Much has changed since then. In 2011, the Texas Legislature shifted authority to order textbooks from the state to individual school districts with Senate Bill 6. The law deprived the board of its final say-so. Now, school districts have control over how they spend their almost $800 million on learning materials.Yes, having a Board of Ed that is batsh%$ insane is a problem, particularly when, before the new law, they dictated text books for 5 million students in one fell swoop, which would lead text book publishers to make their books for everyone match the frequently nonsensical requirements of this body.
“It’s pretty clear that it reduces our authority in the sense that we’re not the only game in town,” board member Michael Soto, D-San Antonio told the Austin American-Statesman.
Filmmaker Scott Thurman describes it this way: Before, “the textbook publishers had to meet 100 percent of the TEKS [Texas Essential Knowledge and Skills standards]. In The Revisionaries, I follow the process of making those standards. Now, they only have to meet 50 percent of the standards…Textbook publishers have a little more wiggle room.”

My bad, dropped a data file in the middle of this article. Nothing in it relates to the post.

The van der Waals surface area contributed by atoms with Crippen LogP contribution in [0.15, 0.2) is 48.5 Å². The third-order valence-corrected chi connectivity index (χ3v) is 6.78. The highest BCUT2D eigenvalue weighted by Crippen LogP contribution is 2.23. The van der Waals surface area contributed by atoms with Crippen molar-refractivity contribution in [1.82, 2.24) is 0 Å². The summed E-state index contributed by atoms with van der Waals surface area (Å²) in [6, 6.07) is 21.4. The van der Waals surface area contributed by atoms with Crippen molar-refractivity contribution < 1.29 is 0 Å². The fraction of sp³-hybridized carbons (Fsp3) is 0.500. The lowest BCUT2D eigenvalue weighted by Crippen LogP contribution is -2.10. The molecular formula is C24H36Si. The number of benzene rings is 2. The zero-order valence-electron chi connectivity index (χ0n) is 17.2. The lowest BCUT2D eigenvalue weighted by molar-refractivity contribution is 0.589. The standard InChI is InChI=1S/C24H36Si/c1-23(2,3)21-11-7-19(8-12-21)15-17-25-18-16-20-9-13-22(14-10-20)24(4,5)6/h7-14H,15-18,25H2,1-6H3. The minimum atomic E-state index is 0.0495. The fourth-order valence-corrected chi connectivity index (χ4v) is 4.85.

He speculates that SB6 was passed because of the controversy the board raised in 2009 and 2010. “According to moderate members of the board, the far right didn’t like this at all. They wanted complete control. They wanted to lock in those standards and not allow textbook publishers to work around it.”
This is very good news for education in the US.